By TRAVIS BRAASCH
Drug addiction, specifically opioid addiction, has skyrocketed in America since the early ’90s. Opiates have been prescribed for various ailments for hundreds of years.
In the early 1990s, a number of women became addicted to opium derivatives given to combat the effects of menstruation.
The recent surge of opiate addiction comes from legislative decisions about control of these powerful drugs.
Painkillers such as Vicodin and Percocet were heavily prescribed to people who suffered from chronic pain or those recovering from a surgical procedure.
While painkillers are necessary for unbearable pain, carelessness on the part of doctors led them to over-prescribe drugs to unknowing patients.
There were several legal rulings between the late ’90s and early 2000s that held doctors accountable for knowingly selling opiates to make massive profits.
The businesses these doctors operated became known as “pain clinics” because it was widely known among drug users on the street that they could go in, pay a doctor’s fee and walk out a few minutes later with a bottle of opiates.
More than 5 million people abused prescription painkillers in the United States in 2010 alone, according to the Office of National Drug Control Policy.
The government responded by shutting down pain clinics and sending some of the illegitimate doctors to jail.
The feds also required a doctor’s signature every time a patient needed a refill, making it harder for those addicted to continue obtaining pills. While a good idea in theory, this has actually caused a tremendous backlash by pushing addicts to other drugs, namely heroin.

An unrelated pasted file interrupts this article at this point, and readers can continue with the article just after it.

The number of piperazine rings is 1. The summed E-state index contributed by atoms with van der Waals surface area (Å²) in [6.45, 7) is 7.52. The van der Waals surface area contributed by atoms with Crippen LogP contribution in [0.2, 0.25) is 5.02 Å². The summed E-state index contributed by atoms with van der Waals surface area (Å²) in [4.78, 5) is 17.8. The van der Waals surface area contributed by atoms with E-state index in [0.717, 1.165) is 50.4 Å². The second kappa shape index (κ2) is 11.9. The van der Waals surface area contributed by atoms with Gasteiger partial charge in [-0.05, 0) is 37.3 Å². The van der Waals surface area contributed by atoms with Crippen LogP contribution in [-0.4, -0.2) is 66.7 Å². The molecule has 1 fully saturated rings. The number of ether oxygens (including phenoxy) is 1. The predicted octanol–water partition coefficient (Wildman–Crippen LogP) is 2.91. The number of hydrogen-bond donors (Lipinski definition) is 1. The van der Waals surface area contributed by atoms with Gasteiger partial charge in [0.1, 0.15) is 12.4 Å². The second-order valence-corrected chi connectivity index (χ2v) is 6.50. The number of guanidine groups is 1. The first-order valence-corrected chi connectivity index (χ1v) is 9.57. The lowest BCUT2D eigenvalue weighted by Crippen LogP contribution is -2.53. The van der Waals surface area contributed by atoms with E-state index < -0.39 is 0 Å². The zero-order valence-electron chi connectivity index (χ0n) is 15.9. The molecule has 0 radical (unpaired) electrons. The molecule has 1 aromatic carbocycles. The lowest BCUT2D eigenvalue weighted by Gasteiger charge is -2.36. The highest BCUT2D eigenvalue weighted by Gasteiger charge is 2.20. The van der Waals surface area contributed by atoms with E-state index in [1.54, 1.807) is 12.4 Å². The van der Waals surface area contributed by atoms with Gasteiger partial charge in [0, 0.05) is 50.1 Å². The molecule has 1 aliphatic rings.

Heroin and other opiates cause similar reactions, but heroin is a gamble for the user because it is very concentrated and the strength is unregulated.
In addition, heroin is cheaper than pills and leads to a higher number of deaths from overdoses. Because heroin requires intravenous injection, a staggering number of users contract HIV.
The stigma of addiction comes from the earliest stereotypes of drug addicts who were often depicted as black males and grouped with rapists and murderers.
It still seems we have the idea that drug users are degenerates that no one needs to care about. Recently, however, people have begun noticing the problem.
While there are clinics and programs available in the United States, we fall short of European countries’ treatment of addiction. It is ironic that we as a nation tend to turn the other way when people develop a drug problem and are in true need of help. Drug addiction harms not only users but also their families and our healthcare system as a whole.
Earlier this year, Democratic and Republican senators worked to craft a bill that would have added $600 million in funding for treatment centers. It also would have provided grants for preventive education programs, more needle-exchange clinics and wider production of naloxone, a drug used as an antidote for overdoses.
However, Senate Republicans blocked the bill’s passage in March.
In response, President Barack Obama announced his administration will give top priority to addressing the opioid epidemic.
He proposed a $1.1 billion bill to help fund preventative education, treatment for addicts and fighting the war against heroin being smuggled into the United States.
Ignoring the problem for the past 100 years has not made the problem go away. Drug use continues to rise in the United States and there are simply not enough resources available to help with the problem.
The Affordable Care Act has given many people new opportunities to seek medical help for drug addiction through health insurance. But we have a long way to go to fix the drug crisis in America.
Politicians are beginning to notice the problem, but let’s hope that awareness will spur more government action that can help put a stop to the epidemic.
Braasch is a reporter concerned with the growing number of deaths and diseases spread from intravenous drug use.